BT will wind up the Movio mobile television platform it launched less than a year ago. There has been limited consumer demand for the wholesale service which was only adopted by Virgin Mobile. Crown Castle is also shutting down its Modeo mobile television service in the United States.
BT has cancelled its contract with radio company GCap which provided the DAB digital audio broadcasting bandwidth for the service and is now considering the timetable for closure. It is also shutting down the Movio division that aimed to offer a wholesale service to mobile phone operators.
It is a further blow for Virgin Media, which was formed from the acquisition of Virgin Mobile by NTL in July 2006.
Virgin Mobile launched the mobile television service in October 2006. It was only available on a single handset, known as the Lobster, manufactured by HTC. It used Microsoft Windows Media to broadcast the five channel video service using internet protocol over a DAB digital radio network.
Many consumers complained that the handsets were unfashionably large and that the video quality was poor. After three months it was reported that significantly less than 10,000 customers had signed up.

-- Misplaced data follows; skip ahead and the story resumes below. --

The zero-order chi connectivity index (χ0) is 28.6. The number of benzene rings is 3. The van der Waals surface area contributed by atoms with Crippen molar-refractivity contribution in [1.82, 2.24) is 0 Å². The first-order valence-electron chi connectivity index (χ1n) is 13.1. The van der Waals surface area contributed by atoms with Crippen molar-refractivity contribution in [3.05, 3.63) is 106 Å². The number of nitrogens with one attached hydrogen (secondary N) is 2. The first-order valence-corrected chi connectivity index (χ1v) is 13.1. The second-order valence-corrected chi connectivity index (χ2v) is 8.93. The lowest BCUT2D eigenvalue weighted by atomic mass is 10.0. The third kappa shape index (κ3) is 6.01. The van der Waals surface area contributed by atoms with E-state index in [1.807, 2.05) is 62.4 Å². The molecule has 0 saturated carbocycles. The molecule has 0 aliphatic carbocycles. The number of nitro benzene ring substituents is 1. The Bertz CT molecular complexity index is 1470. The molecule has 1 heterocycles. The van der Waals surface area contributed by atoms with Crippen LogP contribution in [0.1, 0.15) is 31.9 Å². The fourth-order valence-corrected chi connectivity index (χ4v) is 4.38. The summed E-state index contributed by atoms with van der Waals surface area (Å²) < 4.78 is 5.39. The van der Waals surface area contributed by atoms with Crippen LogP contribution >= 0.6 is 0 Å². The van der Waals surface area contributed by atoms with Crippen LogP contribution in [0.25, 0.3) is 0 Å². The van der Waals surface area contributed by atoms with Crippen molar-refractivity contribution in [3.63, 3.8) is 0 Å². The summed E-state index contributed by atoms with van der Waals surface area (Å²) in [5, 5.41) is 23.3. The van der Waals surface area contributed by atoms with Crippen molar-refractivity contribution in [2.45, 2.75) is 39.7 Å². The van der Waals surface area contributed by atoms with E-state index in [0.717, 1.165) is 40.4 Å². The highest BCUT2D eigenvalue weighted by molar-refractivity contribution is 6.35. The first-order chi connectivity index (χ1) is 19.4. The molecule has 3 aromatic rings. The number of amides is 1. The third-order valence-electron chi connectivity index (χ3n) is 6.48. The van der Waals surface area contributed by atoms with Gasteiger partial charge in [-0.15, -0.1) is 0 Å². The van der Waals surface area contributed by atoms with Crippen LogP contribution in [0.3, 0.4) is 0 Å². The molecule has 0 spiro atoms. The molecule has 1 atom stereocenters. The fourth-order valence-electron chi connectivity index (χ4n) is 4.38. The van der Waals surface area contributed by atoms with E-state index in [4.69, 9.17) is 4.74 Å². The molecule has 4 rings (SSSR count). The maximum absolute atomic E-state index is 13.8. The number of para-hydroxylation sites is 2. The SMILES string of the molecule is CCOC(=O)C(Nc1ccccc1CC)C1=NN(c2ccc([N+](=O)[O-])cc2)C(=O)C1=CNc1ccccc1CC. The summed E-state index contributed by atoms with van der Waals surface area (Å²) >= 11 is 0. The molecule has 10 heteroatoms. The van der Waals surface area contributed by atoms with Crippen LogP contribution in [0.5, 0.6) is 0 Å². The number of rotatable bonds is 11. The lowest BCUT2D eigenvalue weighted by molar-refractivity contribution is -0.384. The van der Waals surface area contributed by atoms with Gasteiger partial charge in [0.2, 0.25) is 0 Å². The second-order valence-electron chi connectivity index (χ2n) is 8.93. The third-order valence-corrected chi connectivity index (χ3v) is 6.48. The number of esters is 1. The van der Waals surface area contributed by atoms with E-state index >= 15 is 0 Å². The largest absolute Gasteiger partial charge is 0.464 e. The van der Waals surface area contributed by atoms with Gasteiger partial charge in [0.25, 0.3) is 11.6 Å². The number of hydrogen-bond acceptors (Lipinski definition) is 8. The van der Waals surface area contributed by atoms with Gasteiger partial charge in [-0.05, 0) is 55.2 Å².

BT blamed the failure on the lack of compatible handsets from big brands. It should have been apparent to anyone that tried to use the service that it was fundamentally flawed from the outset, not least because of the poor picture quality. The small images were displayed at a low frame rate, restricted by the available bandwidth on the digital radio platform.
The final straw came when the European Commission recently called on operators to back a single standard, DVB-H, which is based on the system used for digital terrestrial television used in Europe.
“Mobile broadcasting is a tremendous opportunity for Europe to maintain and expand its leadership in mobile technology and audiovisual services,” said Viviane Reding, the EU commissioner for the information society and media.
“Europe is today at a crossroads. We can either take the lead globally — as we did for mobile telephony based on the GSM standard developed by the European industry — or allow other regions take the lion’s share of the promising mobile TV market. ‘Wait-and-see’ is not an option. The time has come for Europe’s industry and governments to switch on to mobile TV.”
Meanwhile Crown Castle is shutting down the Modeo mobile television service in the United States. The national spectrum will be leased to a venture formed by Telcom Ventures and Columbia Capital, with Crown Castle remaining as preferred provider of transmission infrastructure.
It leaves HiWire and MediaFLO as the only remaining mobile broadcast operators in the country. Like Modeo, HiWire plans to use DVB-H technology, whereas MediaFLO has a proprietary platform from Qualcomm that it is aiming to market worldwide.
It seems that the mobile television standards market will be contested between DVB-H and MediaFLO. The real issue is whether consumers actually pay to watch broadcast television on their mobile phone.